Challenge Poverty…By Putting Men in The Kitchen! by Jenny

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Last week was Challenge Poverty Week in Scotland. And yes, it’s been raining so hard that you could be forgiven for not peeking out from under your hood as you dash to the bus stop, hoping this won’t be one of those times you wind up knee deep in a puddle. But if you did get a chance to stop and look around, there was a lot going on.

Pollok Health Centre in Glasgow held a drop in-session last Wednesday, raising awareness of the benefits and support many people don’t know they’re entitled to. The Poverty Alliance Annual Conference took place on Thursday 19 October in Glasgow Royal Concern Hall, discussing the impact of Brexit and its likely effect on those in need of social support.

In Priesthill a community breakfast brought people together, offering support and information, while in Drumchapel an anti-loneliness day offered singing, knitting and arts and crafts as free entertainment for those whose low income leaves them isolated.

And that’s not to mention all the blogs, videos and online campaigns available at the click of a mouse!

But there was one statistic that particularly caught my eye…that in last year’s Scottish Government report, 19% of single women pensioners were in poverty after housing costs, compared with 14% of men.

Why is this? The recent Gender Equality Index report suggests that it stems largely from the traditional role women continue to play- that of the housekeeper, carer and cook. In the UK, 85% of women report doing cooking and/or housework every day, as opposed to 49% of men.

In addition, 41% of women report caring for children, grandchildren or elderly relatives every day, as opposed to 25% of men. The study also shows that women continue to work fewer hours than men in paid employment, leading to lower wages, lower pensions and stunted economic prospects. This has to change.

So, are we asking for all men to turn into a Jamie Oliver/Supernanny combination? No. (Well, we can dream). The SNP pledge to increase the offer of free childcare from sixteen to thirty hours a week is a good start, but this will only apply to children over the age of three and doesn’t address the burden of housework and care for elderly relatives.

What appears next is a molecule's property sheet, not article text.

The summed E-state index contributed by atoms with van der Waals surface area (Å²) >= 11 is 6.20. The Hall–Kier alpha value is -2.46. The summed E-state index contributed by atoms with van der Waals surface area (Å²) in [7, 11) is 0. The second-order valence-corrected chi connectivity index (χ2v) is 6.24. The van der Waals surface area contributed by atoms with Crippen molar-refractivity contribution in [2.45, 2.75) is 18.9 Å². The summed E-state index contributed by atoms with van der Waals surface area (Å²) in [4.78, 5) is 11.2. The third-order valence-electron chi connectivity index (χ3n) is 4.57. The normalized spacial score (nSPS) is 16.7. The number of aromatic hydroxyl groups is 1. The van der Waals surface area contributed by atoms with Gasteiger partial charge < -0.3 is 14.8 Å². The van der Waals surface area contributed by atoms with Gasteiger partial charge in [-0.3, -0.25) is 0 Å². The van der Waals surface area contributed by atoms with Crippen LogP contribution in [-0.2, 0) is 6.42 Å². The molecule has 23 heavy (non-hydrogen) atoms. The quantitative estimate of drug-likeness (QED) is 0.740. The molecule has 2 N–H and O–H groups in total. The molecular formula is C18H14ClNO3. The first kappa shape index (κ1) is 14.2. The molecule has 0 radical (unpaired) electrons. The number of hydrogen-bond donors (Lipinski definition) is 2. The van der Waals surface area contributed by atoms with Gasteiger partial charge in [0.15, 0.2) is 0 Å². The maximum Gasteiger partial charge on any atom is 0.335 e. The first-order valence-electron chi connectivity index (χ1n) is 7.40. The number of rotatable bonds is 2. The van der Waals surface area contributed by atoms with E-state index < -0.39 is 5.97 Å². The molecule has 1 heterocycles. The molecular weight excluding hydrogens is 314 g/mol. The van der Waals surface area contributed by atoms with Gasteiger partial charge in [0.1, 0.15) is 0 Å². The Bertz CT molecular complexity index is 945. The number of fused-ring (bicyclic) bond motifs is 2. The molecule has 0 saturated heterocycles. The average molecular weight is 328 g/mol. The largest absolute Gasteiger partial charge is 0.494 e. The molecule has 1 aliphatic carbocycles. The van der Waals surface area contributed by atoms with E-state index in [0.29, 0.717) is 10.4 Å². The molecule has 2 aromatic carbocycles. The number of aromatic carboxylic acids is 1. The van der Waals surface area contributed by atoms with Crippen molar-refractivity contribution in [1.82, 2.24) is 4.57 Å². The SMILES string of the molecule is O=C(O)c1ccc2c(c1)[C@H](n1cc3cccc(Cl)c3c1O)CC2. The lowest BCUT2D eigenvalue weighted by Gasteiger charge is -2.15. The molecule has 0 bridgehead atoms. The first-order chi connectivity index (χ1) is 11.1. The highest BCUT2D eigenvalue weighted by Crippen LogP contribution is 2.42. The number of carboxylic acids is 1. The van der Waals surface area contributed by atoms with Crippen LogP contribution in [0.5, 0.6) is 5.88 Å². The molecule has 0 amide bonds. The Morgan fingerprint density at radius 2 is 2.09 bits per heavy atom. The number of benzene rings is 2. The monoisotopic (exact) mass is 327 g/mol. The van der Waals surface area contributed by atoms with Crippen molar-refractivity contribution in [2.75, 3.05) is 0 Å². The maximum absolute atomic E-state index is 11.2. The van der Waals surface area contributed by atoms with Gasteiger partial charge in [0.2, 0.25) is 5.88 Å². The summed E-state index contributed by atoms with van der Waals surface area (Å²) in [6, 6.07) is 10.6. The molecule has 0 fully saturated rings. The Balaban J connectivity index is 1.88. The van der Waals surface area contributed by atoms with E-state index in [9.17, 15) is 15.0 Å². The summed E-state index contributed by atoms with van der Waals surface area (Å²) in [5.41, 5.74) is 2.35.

We need to move beyond these things being seen as a ‘woman’s domain’. Otherwise, women will quite rightly feel that with clothes to wash, food to cook, children to mind and a house to clean, they don’t have the time or the energy to hold down a full time career.

Men aren’t unaffected by discrimination either though. If women are going to split domestic chores, more men may feel they need to cut their hours in order to balance themselves between work and the home. We need to move beyond the concept of ‘part time’ as something only available to women with children and remove the rigidity of the five day working week as a ‘must’ for a man who wishes to advance his career.

So what can we do? Challenge. Challenge stereotypes. Challenge employers. Challenge a system that has almost one fifth of our female population over sixty five living in poverty.

And challenge your fathers, boyfriends, husbands and sons to crack out the chopping board…they might even enjoy it!

Picture courtesy of Kevin Harber


Jenny is a trainee doctor working on the south side of Glasgow. She has previously volunteered in Nepal where she helped raise awareness of maternal health and was inspired by the strong women in rural communities. She is particularly interested in the empowerment of women through education and support for working mothers. She loves running, cooking and setting the world to rights over a bottle of wine. Find her on Instagram @jenrob_13 and on Twitter @jenrob_13
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